A further corollary of the idea that planetary principles nudge up into consciousness around the same time as the planet is discovered lies in the significance of names. The giving of names is also archetypal: the names fit the planets in a mysterious way. People have continued to feel that there is something mysterious and dignified about the heavens, deserving of names with mythic resonance, which is why we call Uranus 'Uranus', and not William Herschel's ghastly original suggestion, Georgium Sidus, 'George III's Star'. (The French understandably didn't like 'Georgium Sidus' much and wanted to call the new planet 'Herschel', which also fell by the wayside for the same reason.) The giving of Greco-Roman names keys us into Greco-Roman mythology, which is another, related source of insight about the nature of a new heavenly body. The intricate patterns of myth, of course, represent another human attempt at capturing the total richness and complexity of the psyche.
So, we have Eris. Discovered in 2005, it is a little smaller than our Moon and a quarter as big again as Pluto; it has one satellite of its own. It has a highly eccentric orbit which takes it three times farther out that Neptune or Pluto, as noted above, but which also brings it in as close as both the latter two at various points in its 577 year orbital cycle. Like Pluto, it is angled oddly to the 'plane' of the solar system.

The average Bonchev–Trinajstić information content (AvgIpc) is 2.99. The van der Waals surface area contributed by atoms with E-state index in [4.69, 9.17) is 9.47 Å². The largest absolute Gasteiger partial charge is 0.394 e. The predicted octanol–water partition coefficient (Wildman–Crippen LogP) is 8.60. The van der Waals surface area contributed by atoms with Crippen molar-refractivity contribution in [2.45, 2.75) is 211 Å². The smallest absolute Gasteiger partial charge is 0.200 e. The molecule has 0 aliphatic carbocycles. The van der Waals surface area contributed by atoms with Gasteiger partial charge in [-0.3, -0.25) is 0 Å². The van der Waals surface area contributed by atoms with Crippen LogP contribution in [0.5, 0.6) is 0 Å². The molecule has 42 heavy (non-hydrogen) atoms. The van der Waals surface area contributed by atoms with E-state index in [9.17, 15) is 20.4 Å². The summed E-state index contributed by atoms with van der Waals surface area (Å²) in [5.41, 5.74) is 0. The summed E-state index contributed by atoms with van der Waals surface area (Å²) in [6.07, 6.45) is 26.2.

When first discovered it was given an alphanumeric designation, and then the working-name 'Xena', after Lucy Lawless' character in the TV series of the same name. An archetypal complex of images was already beginning to emerge: the planet was identified as feminine, as the 'strange, foreign one' (Greek ξενα), and the associations of the name 'Lawless' were certainly vivid. The body caused considerable chaos for astronomers: the discovery of a planetoid larger than Pluto called Pluto's status as a planet into question, and it took some months before the International Astronomical Union could resolve the issue and come up with a watertight system of classification. (Though see Laurel's kind comment at the end of this article.) Until this was done, the planet could not be officially named, because of the different naming criteria laid down by the IAU for different classes of object. When an agreement was reached, Pluto was downgraded to the status of 'dwarf planet', along with Xena and the largest of the asteroids, Ceres; and eventually the name Eris, after the Greek goddess of Strife, was given to the new heavenly body. Astrologers observed wryly as the planet was so dubbed, reflecting on the chaos and discord its discovery had already set in motion. Yet again, a new planet seemed to have been aptly named. Eris' moon was named Dysnomia, 'Lawlessness', in a homage to Lucy Lawless: